Spinal Stenosis refers to a narrowing of the spinal canal. Stenosis is when there is compression of the spinal cord in the neck area, called the Cervical Spine, or of the spinal roots in the lower back, referred to as the Lumbar Spine. Stenosis can be a result of age, however, some are born with congenital canal stenosis.
Types of Stenosis
Stenosis can affect the anatomy in different ways. There are three main classifications of Stenosis: Foraminal Stenosis, Central Stenosis, and Lateral Stenosis. However, in general, all forms of Spinal Stenosis are referred to as simply “Stenosis”.
The most common of lumbar spinal stenosis is Foraminal Stenosis. The nerve root exits out of a side hole in the back of the spine, referred to as the neuroforamen. In conditions of degenerating disc or arthritic facet joint, a bone spur can develop and then press on the nerve root as it is leaving the neuroforamen. In the presence of Foraminal Stenosis, that root becomes trapped, and results in the painful pinching of the nerve.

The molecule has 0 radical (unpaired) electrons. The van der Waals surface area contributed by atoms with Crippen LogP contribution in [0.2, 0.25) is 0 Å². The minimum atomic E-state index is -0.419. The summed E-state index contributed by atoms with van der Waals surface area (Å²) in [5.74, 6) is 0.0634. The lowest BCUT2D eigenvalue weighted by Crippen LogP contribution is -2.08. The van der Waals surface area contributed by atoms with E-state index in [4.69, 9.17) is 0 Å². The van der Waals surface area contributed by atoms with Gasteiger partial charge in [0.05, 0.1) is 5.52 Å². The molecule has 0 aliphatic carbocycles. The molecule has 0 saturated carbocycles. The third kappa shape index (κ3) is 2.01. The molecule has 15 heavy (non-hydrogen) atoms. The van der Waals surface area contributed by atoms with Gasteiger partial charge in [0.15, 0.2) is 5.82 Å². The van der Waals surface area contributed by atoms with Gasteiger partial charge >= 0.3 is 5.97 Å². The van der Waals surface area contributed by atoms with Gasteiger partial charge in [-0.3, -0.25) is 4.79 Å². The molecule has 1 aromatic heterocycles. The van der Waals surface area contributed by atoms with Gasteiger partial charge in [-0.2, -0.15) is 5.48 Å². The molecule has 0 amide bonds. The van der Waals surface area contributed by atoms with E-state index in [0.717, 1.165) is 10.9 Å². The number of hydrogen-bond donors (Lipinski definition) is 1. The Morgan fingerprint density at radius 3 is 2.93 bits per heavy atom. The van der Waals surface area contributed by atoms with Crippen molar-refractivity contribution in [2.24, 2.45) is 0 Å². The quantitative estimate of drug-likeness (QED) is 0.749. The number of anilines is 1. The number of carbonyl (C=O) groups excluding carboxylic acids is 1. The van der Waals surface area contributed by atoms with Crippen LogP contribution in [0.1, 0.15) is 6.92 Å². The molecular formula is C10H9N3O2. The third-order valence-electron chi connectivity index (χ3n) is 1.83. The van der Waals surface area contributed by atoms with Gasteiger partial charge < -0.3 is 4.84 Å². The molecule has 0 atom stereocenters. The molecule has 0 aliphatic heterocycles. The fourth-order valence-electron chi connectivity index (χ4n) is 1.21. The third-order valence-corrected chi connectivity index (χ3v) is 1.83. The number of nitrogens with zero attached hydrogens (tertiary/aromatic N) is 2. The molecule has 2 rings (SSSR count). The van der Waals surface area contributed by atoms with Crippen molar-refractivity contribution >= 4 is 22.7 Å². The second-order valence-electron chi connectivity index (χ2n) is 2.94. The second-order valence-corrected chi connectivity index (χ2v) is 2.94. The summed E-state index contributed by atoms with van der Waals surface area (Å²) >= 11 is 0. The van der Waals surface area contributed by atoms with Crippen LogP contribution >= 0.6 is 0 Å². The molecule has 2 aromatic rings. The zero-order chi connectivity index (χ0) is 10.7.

The thecal sac is a membranous sheath of dura mater that surrounds the spinal cord and the bundle of nerves at the end of the spinal cord. Those nerves and nerve rootles in the lumbar area are called the cauda equina, Latin for “horses tail”. The spinal cord, in effect, “floats” inside the cerebrospinal fluid within the thecal sac. Central Stenosis is a narrowing of the central canal in this low back area, which can compress the thecal sac, causing pressure on the cauda equina and affecting individual nerves within the thecal sac.
Far Lateral Stenosis
Often combined with Foramina Stenosis, Far Lateral Stenosis occurs as a narrowing of the area lateral, or to the side of the neuroforamen. Similar to Foramina Stenosis, it is secondary to the formation of bone spurs from facet joints, herniated or bulging discs and ligamentum hypertrophy.